When was Jesus Christ born?
The physical life of Jesus occurred between August 27 and September 9 in 5 B.C. Given the symbolism of the Sabbath day, as well as that of the Feast of Trumpets (Rosh Hashanah), it is highly likely this momentous event took place on this High Holy day (Saturday, September 2). Some Jewish traditions state that, in 3760 B.C., Adam and Eve were created several hours before the start of this Feast day.
What makes his birth unique?
Jesus miraculously came into the world through a virgin (Matthew 1:20, Luke 1:31, 34 - 35), a miracle that occurs only once in the Bible. His life on earth fulfilled many prophecies (Isaiah 7:13 - 14, etc.). Although he took on human flesh, he was still a member of the Godhead (Matthew 1:23, John 8:58, etc.). Jesus was also brought into the world on a full moon.
How long did he live on earth?
The start of the Lord's life in the flesh, on September 2 in 5 B.C., corresponds to the Biblical calendar date of Tishri 1 in year 3757. His death on the cross took place on Nisan 14 in year 3790 (April 5, 30 A.D.). Counting the day of his birth and death, Jesus lived as a human 12,269 days based on the Biblical calendar.
When did the Lord's ministry begin? How long was it?
His ministry started on the Day of Atonement (Wednesday, September 11) in 26 A.D. This corresponds to Tishri 10 in 3787 on the Hebrew (Biblical) calendar. His ministry not only started and ended on a Wednesday, they both happened on one of God's annual Feast days of worship (Atonement and Passover). The ministry of Jesus ran from Tishri 10 in 3787 to Nisan 14 in year 3790. This is a period of 1,303 days (inclusively counting) based on the Biblical calendar.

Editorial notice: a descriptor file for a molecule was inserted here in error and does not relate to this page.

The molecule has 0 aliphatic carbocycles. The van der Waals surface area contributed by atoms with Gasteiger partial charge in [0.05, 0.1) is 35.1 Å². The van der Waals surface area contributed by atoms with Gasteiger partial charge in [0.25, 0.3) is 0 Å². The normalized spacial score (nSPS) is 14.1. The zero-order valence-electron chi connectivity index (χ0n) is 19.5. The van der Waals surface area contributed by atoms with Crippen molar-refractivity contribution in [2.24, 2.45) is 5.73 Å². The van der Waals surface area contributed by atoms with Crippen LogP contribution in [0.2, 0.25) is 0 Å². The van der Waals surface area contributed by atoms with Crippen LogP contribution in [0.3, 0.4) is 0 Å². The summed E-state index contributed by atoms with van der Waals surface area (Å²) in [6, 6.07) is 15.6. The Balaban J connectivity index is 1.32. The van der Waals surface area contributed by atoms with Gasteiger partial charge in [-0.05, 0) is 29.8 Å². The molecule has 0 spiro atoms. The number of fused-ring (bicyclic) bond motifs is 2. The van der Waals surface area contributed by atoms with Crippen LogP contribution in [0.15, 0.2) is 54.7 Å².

When did he ascend to God?
Jesus was brought back to life at sunset on Saturday, April 8 in 30 A.D. This corresponds to Nisan 17 in year 3790 according to the Hebrew calendar. His ascension to God's right hand occurred on Mount Olivet, forty days later, on Thursday, May 18 (Iyar 27). If we add this post-resurrection period to his earthly ministry count, he ministered for a total of 1,343 days.
Miracles and parables
Nineteen miracles are recorded by only one of the four Gospel writers (Matthew, Mark, Luke and John). Another seven are found in two accounts and ten are recorded by three of the writers. The ONLY miracle recorded in all four gospels is the feeding of 5,000 people (Matthew 14:13 - 21, Mark 6:30 - 42, John 6:1 - 13, Luke 9:10 - 17). Totally, the Bible records thirty-seven unique miracles performed by Jesus (which includes three people resurrected). He also conveyed at least 70 parables.
When Simon met Christ for the first time he was given a new name (John 1:40 - 42). He was given the surname of Cephas, which is a Syriac word that means "stone." It is synonymous with the Greek word for Peter. Jesus, after selecting his apostles, renamed James and John with the title "Boanerges" (Mark 3:17, KJV), which means "sons of thunder."
The first and last prophecy
The first prophecy was given when Nathanael, one of the first disciples, met Christ for the first time. He was told, " . . . hereafter you shall see heaven open, and the angels of God descending to and ascending from the Son of man" (John 1:51). An allusion to "Jacob's ladder" (Genesis 28:12), Jesus predicted the disciples would come to understand he was man's Savior and see his glory as God's son. John testified that these things did come true (verse 14). His last prophecy, before his ascension, predicted the signs and wonders that would be manifested by those who preached the gospel (Mark 16:17 - 18).